While this invention has been described in terms of several preferred embodiments, it is contemplated that alterations, modifications and permutations thereof will become apparent to those skilled in the art upon a reading of the specification and study of the drawings. For example, the linked members of apparatus 25 can take a number of actual physical sizes and forms while maintaining the disclosed linkage structure. In addition, other gimbal mechanisms can also be provided with a linear axis member 40 to provide three degrees of freedom. Likewise, other types of gimbal mechanisms or different mechanisms providing multiple degrees of freedom can be used with the capstan drive mechanisms disclosed herein to reduce inertia, friction, and backlash in a system. A variety of devices can also be used to sense the position of an object in the provided degrees of freedom and to drive the object along those degrees of freedom. In addition, the sensor and actuator used in the transducer system having desired play can take a variety of forms. Similarly, other types of couplings can be used to provide the desired play between the object and actuator. Furthermore, certain terminology has been used for the purposes of descriptive clarity, and not to limit the present invention. It is therefore intended that the following appended claims include all such alterations, modifications and permutations as fall within the true spirit and scope of the present invention.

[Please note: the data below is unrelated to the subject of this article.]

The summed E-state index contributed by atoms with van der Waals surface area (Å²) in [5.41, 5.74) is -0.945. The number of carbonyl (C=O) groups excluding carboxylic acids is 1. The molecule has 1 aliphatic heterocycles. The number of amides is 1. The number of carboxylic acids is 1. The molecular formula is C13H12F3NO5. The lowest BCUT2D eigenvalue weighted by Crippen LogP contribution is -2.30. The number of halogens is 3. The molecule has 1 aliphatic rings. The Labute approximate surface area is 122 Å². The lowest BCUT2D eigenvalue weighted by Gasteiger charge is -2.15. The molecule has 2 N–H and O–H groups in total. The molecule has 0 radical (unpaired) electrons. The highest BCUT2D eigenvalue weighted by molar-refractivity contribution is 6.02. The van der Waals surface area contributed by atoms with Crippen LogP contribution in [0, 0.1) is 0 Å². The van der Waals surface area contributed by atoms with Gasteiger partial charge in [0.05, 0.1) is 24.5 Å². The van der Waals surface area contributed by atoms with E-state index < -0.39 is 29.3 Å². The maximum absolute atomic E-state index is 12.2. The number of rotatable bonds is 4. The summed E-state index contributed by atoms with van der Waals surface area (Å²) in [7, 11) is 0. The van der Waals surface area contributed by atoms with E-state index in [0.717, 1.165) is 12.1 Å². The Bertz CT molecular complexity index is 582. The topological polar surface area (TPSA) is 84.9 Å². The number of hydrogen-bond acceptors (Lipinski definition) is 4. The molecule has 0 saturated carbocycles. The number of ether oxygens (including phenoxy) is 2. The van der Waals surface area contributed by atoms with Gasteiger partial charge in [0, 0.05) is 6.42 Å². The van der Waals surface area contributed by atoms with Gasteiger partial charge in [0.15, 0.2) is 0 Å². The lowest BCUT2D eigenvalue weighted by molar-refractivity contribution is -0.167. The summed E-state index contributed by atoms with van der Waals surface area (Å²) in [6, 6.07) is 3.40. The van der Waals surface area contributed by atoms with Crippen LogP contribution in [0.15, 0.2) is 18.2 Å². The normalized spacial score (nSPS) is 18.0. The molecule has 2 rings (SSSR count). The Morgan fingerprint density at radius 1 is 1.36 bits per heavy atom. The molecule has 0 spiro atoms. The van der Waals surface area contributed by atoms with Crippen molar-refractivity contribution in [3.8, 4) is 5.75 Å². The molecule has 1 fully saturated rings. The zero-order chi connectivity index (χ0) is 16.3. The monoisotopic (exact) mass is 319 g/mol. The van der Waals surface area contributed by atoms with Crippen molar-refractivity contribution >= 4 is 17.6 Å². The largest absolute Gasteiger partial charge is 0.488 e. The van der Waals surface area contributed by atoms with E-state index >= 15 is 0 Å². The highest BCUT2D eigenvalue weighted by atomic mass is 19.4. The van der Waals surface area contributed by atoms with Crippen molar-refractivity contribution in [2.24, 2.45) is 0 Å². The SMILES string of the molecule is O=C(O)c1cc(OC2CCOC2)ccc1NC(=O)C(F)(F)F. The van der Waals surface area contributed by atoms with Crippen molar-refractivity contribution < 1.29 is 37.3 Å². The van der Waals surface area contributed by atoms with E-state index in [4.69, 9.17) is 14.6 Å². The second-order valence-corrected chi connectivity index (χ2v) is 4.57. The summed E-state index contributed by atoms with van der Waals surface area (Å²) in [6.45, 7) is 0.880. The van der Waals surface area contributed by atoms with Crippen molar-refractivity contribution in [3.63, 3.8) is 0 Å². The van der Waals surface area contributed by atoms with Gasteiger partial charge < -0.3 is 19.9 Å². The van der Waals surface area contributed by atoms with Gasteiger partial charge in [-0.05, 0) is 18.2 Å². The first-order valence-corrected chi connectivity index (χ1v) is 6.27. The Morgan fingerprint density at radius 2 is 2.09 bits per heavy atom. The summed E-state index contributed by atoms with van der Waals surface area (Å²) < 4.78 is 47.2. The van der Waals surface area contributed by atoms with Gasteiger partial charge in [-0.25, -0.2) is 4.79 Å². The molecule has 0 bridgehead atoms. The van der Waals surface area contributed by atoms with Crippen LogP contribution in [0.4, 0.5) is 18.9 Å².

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|U.S. Classification||345/161, 345/156, 345/157|
|International Classification||G09G5/08, A63F13/06, G06F3/038, G05G9/047, G06F3/00, G09B9/28, G09B23/28, A61B19/00, G06F3/01|